Colic can be one of the most rewarding and the most frustrating problems in equine medicine. Most cases are straightforward, however those that are not pose a constellation of challenges when making decisions for management. In many research studies and real-world situations, SAA testing has demonstrated value for multiple key aspects of colic management.
In concert with physical examination parameters and other diagnostics, SAA can provide valuable information in the assessment of a colic case. SAA concentration at initial presentation can help define disease severity and differentiate between possible etiologies, as well as providing a baseline for later comparison as the horse’s condition changes. SAA values can also offer input on prognosis, potential cost of care, risk of complications, and potentially need for surgery.1-7
While over 90% of colic cases are relatively simple and can be treated on-farm, the decision to refer is often critical for others. Testing SAA on-farm can help determine if referral is advisable, as elevated SAA is indicative of etiologies for which a higher level of care is likely required. 5-8 Colic cases that can be resolved medically and do not have a primary inflammatory cause tend to have low to normal SAA values.1 If a horse is medically managed, either on-farm or at a referral hospital, re-evaluation of SAA can help track clinical condition and resolution of disease.
Since SAA increases with acute, systemic inflammation, elevations will be seen with some etiologies and not with others. The highest levels of SAA in colic cases are found with acute colitis, enteritis, peritonitis, or other inflammatory issues5,8-10 all of which are likely to require advanced care. Higher values are also associated with more severe disease, such as small intestinal lesions and SIRS.1-3 This also means that SAA tends to be higher in cases that will cost more to treat.
In the absence of a primary inflammatory etiology such as colitis, SAA is more likely to be high in colicky horses requiring surgery versus those that can be medically managed.1 However, it is important to understand that peracute, severe issues such as colon torsion may initially have normal SAA as it takes at least 6-12 hours to start increasing.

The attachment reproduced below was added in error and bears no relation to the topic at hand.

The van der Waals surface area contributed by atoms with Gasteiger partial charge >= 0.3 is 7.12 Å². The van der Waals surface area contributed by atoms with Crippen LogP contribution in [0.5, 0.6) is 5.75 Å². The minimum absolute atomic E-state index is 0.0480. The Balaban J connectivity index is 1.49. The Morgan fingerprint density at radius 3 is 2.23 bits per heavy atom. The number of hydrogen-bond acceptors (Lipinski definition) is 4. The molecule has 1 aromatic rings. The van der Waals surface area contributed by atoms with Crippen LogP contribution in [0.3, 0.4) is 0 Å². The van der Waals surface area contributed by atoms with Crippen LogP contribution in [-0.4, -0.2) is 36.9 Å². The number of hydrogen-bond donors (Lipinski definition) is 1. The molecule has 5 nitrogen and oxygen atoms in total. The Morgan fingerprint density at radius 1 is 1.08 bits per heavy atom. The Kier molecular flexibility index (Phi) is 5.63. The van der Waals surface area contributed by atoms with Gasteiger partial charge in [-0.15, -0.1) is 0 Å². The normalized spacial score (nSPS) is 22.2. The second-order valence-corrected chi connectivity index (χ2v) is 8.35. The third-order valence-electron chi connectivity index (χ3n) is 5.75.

Following colic surgery, mild to moderate SAA elevation is expected as a direct result of surgery and primary disease, generally peaking at 72 hours post-op. However, values should begin to gradually decrease starting at 96 hours post-op.1-3 Patients should therefore be checked at 72 hours to establish peak SAA, then ideally every 24-48 hours thereafter to track resolution of inflammation. Horses that develop post-operative complications generally remain at peak levels, and overall tend to have higher SAA in the first 1-5 days following surgery than those without complications.2,3 At a minimum, all colic patients should be re-tested prior to discharge, as SAA should be decreasing or normal by this time.2-4 If it is still elevated, the horse should be thoroughly evaluated for surgical site infections4, catheter-associated thrombophlebitis, occult pneumonia, or other complications.
Colic is one of the most common issues encountered by equine practitioners, leading to many sleepless nights and stressful situations for both veterinarians and horse owners. Although SAA is not the only factor to take into account when considering the cause and treatment of colic, it provides an objective and valuable tool to aid in the decision-making process, leading to improved patient care.
1 Westerman TL, Foster CM, Tornquist SJ, et al. Evaluation of serum amyloid A and haptoglobin concentrations as prognostic indicators for horses with colic. J Am Vet Med Assoc 2016;248(8):935-940.
2 Daniel AJ, Leise BS, Burgess BA, et al. Concentrations of serum amyloid A and plasma fibrinogen in horses undergoing emergency abdominal surgery. J Vet Emerg Crit Care 2016;26(3):344-351.
3 De Cozar M, Sherlock C, Knowles E, et al. Serum amyloid A and plasma fibrinogen concentrations in horses following emergency exploratory celiotomy. Equine Vet J 2020;52(1):59-66.
4 Aitken MR, Stefanovski D, Southwood LL. Serum amyloid A concentration in postoperative colic horses and its association with postoperative complications. Vet Surg 2018; 1–9. https://doi.org/10.1111/vsu.13133
5 Pihl TH, Scheepers E, Sanz M, et al. Influence of disease process and duration on acute phase proteins in serum and peritoneal fluid of horses with colic. J Vet Intern Med 2015;29:651-658.
6 Pihl TH, Scheepers E, Sanz M, et al. Acute-phase proteins as diagnostic markers in horses with colic. J Vet Emerg Crit Care 2016;26(5):664-674.
7 Vandenplas ML, Moore JN, Barton MH, et al. Concentrations of serum amyloid A and lipopolysaccharide binding protein in horses with colic. Am J Vet Res 2005;66(9):1509-1516.
8 Westerman TL, Tornquist SJ, Foster CM, et al. Evaluation of serum amyloid A and haptoglobin concentrations as prognostic indicators for horses with inflammatory disease examined at a tertiary care hospital. Am J Vet Res 2015;76(10):882-888.
9 Viner M, Mazan M, Bedenice D, et al. Comparison of serum amyloid A in horses with infectious and noninfectious respiratory diseases. J Equine Vet Sci 2017;49:11-13.
10 Hultén C, Sandgren B, Skiöldebrand E et al. The acute phase protein serum amyloid A (SAA) as an inflammatory marker in equine influenza infection. Acta Vet Scand 1999;40:323-333.